As mountains go, Kilimanjaro is not a “technical” climb, it mainly just involves a lot of walking (a LOT of walking). Tens of thousands of people climb Kilimanjaro each year, and people of all ages and fitness levels have reached the summit – reliable sources on the internet and in real life have said that you do not need to be ultra-fit to succeed and it is actually best not to over-train.
However, there will be plenty of other obstacles to contend with during the trip, mainly altitude acclimatisation, and I don‘t want a lack of fitness to even cross my mind while I concentrate on things like breathing and walking and staying warm.
Also, while I do make the effort to walk whenever I can, I rarely walk very long distances or up hills, so this is going to take my legs and lungs a bit of getting used to. As well as plenty of local training walks, I am planning the following walks / mini challenges throughout next year:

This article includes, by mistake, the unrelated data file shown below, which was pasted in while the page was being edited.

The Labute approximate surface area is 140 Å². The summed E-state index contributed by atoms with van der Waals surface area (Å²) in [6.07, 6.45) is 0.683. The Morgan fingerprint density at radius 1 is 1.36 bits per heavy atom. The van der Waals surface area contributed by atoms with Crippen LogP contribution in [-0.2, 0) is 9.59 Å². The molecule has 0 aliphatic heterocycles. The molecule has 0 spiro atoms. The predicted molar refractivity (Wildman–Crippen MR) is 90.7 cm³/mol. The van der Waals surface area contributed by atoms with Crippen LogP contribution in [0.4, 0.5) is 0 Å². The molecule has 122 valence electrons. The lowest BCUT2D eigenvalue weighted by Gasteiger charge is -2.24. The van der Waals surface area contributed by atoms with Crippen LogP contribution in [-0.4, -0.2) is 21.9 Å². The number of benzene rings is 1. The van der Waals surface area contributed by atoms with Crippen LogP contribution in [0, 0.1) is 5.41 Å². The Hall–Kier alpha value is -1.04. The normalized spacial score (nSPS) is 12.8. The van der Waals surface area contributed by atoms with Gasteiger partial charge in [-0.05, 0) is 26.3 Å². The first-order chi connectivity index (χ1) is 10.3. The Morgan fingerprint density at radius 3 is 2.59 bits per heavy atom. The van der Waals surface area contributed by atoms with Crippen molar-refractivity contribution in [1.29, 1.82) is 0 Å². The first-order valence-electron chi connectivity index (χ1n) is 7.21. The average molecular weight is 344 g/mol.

3 Peaks Challenge (Snowdon, Skafell Pike and Ben Nevis)
Alpine hiking (if I really have to, I think I could put up with a trip to the Swiss Alps ;o)
On top of that, I have somehow been talked into running the Adidas Half Marathon next March. This is an altogether different and rather horrifying challenge, made exciting only by the fact that the run is on the Silverstone race track. The furthest I have ever run is 10km in April 2013 (Parkinson’s UK Run Highclere event) and this is just over double that… I’m already pretty terrified but for now I’m taking it one run at a time and hoping I start to enjoy it soon!
So it looks like I will be spending the winter running, running and more running (with a few walks thrown in), before switching to walking, walking and more walking in the springtime.
For now, it’s off to the gym!